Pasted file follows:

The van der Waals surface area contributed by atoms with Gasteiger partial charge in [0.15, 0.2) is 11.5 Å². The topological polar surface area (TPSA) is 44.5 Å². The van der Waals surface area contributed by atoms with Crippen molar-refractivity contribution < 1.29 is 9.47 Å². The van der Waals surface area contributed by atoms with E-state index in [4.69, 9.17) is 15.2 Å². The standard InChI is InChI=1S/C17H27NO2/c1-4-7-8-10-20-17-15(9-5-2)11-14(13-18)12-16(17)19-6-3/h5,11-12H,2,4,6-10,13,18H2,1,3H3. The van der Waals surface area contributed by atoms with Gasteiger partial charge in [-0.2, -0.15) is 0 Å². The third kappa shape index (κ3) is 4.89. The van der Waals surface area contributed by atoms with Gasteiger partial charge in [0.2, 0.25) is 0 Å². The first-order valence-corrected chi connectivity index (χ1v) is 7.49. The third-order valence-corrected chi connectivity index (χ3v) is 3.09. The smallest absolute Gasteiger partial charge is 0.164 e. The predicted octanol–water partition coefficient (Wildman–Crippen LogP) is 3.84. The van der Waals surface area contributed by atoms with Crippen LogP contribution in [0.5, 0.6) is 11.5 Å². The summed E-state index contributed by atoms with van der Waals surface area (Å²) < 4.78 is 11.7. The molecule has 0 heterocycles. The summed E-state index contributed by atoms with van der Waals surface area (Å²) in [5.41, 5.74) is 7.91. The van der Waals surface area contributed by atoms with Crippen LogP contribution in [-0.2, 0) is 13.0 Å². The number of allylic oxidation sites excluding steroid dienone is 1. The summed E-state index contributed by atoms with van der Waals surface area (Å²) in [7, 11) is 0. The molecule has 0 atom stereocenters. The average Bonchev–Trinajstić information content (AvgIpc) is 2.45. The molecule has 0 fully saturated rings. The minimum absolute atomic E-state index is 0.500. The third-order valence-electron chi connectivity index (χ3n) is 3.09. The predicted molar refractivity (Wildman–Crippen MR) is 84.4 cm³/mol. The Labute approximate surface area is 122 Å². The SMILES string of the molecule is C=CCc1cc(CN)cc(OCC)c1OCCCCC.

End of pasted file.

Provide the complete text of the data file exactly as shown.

The van der Waals surface area contributed by atoms with Gasteiger partial charge in [0.15, 0.2) is 11.5 Å². The topological polar surface area (TPSA) is 44.5 Å². The van der Waals surface area contributed by atoms with Crippen molar-refractivity contribution < 1.29 is 9.47 Å². The van der Waals surface area contributed by atoms with E-state index in [4.69, 9.17) is 15.2 Å². The standard InChI is InChI=1S/C17H27NO2/c1-4-7-8-10-20-17-15(9-5-2)11-14(13-18)12-16(17)19-6-3/h5,11-12H,2,4,6-10,13,18H2,1,3H3. The van der Waals surface area contributed by atoms with Gasteiger partial charge in [-0.2, -0.15) is 0 Å². The third kappa shape index (κ3) is 4.89. The van der Waals surface area contributed by atoms with Gasteiger partial charge in [0.2, 0.25) is 0 Å². The first-order valence-corrected chi connectivity index (χ1v) is 7.49. The third-order valence-corrected chi connectivity index (χ3v) is 3.09. The smallest absolute Gasteiger partial charge is 0.164 e. The predicted octanol–water partition coefficient (Wildman–Crippen LogP) is 3.84. The van der Waals surface area contributed by atoms with Crippen LogP contribution in [0.5, 0.6) is 11.5 Å². The summed E-state index contributed by atoms with van der Waals surface area (Å²) < 4.78 is 11.7. The molecule has 0 heterocycles. The summed E-state index contributed by atoms with van der Waals surface area (Å²) in [5.41, 5.74) is 7.91. The van der Waals surface area contributed by atoms with Crippen LogP contribution in [-0.2, 0) is 13.0 Å². The number of allylic oxidation sites excluding steroid dienone is 1. The summed E-state index contributed by atoms with van der Waals surface area (Å²) in [7, 11) is 0. The molecule has 0 atom stereocenters. The average Bonchev–Trinajstić information content (AvgIpc) is 2.45. The molecule has 0 fully saturated rings. The minimum absolute atomic E-state index is 0.500. The third-order valence-electron chi connectivity index (χ3n) is 3.09. The predicted molar refractivity (Wildman–Crippen MR) is 84.4 cm³/mol. The Labute approximate surface area is 122 Å². The SMILES string of the molecule is C=CCc1cc(CN)cc(OCC)c1OCCCCC.